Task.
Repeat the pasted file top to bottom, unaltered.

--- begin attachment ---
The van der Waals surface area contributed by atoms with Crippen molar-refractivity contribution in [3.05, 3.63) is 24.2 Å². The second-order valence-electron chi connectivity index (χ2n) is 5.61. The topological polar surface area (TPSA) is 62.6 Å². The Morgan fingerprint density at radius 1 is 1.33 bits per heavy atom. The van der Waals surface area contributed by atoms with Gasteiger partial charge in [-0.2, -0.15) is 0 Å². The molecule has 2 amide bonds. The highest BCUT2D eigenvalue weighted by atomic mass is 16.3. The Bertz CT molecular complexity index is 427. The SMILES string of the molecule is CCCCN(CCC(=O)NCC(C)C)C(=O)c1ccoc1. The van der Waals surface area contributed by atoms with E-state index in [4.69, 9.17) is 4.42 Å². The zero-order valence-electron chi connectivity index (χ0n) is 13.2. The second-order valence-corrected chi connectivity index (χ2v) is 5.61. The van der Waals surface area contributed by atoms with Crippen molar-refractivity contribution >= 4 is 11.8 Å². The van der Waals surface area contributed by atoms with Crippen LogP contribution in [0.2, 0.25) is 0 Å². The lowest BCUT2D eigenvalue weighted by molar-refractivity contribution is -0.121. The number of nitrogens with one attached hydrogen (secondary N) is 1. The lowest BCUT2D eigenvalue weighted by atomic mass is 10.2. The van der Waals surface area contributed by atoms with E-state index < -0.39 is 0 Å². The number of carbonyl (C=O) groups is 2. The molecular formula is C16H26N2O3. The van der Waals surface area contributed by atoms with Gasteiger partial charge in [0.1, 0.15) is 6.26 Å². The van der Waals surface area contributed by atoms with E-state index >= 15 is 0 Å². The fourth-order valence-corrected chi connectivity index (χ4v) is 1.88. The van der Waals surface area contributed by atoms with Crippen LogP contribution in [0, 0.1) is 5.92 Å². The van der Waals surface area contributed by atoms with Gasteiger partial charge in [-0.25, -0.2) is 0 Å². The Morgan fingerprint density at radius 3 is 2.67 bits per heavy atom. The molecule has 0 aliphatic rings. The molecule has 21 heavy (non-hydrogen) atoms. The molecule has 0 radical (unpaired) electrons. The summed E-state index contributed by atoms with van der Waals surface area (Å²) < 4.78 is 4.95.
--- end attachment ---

The van der Waals surface area contributed by atoms with Crippen molar-refractivity contribution in [3.05, 3.63) is 24.2 Å². The second-order valence-electron chi connectivity index (χ2n) is 5.61. The topological polar surface area (TPSA) is 62.6 Å². The Morgan fingerprint density at radius 1 is 1.33 bits per heavy atom. The van der Waals surface area contributed by atoms with Gasteiger partial charge in [-0.2, -0.15) is 0 Å². The molecule has 2 amide bonds. The highest BCUT2D eigenvalue weighted by atomic mass is 16.3. The Bertz CT molecular complexity index is 427. The SMILES string of the molecule is CCCCN(CCC(=O)NCC(C)C)C(=O)c1ccoc1. The van der Waals surface area contributed by atoms with E-state index in [4.69, 9.17) is 4.42 Å². The zero-order valence-electron chi connectivity index (χ0n) is 13.2. The second-order valence-corrected chi connectivity index (χ2v) is 5.61. The van der Waals surface area contributed by atoms with Crippen molar-refractivity contribution >= 4 is 11.8 Å². The van der Waals surface area contributed by atoms with Crippen LogP contribution in [0.2, 0.25) is 0 Å². The lowest BCUT2D eigenvalue weighted by molar-refractivity contribution is -0.121. The number of nitrogens with one attached hydrogen (secondary N) is 1. The lowest BCUT2D eigenvalue weighted by atomic mass is 10.2. The van der Waals surface area contributed by atoms with E-state index < -0.39 is 0 Å². The number of carbonyl (C=O) groups is 2. The molecular formula is C16H26N2O3. The van der Waals surface area contributed by atoms with Gasteiger partial charge in [0.1, 0.15) is 6.26 Å². The van der Waals surface area contributed by atoms with E-state index >= 15 is 0 Å². The fourth-order valence-corrected chi connectivity index (χ4v) is 1.88. The van der Waals surface area contributed by atoms with Crippen LogP contribution in [0, 0.1) is 5.92 Å². The van der Waals surface area contributed by atoms with Gasteiger partial charge in [-0.25, -0.2) is 0 Å². The Morgan fingerprint density at radius 3 is 2.67 bits per heavy atom. The molecule has 0 aliphatic rings. The molecule has 21 heavy (non-hydrogen) atoms. The molecule has 0 radical (unpaired) electrons. The summed E-state index contributed by atoms with van der Waals surface area (Å²) < 4.78 is 4.95.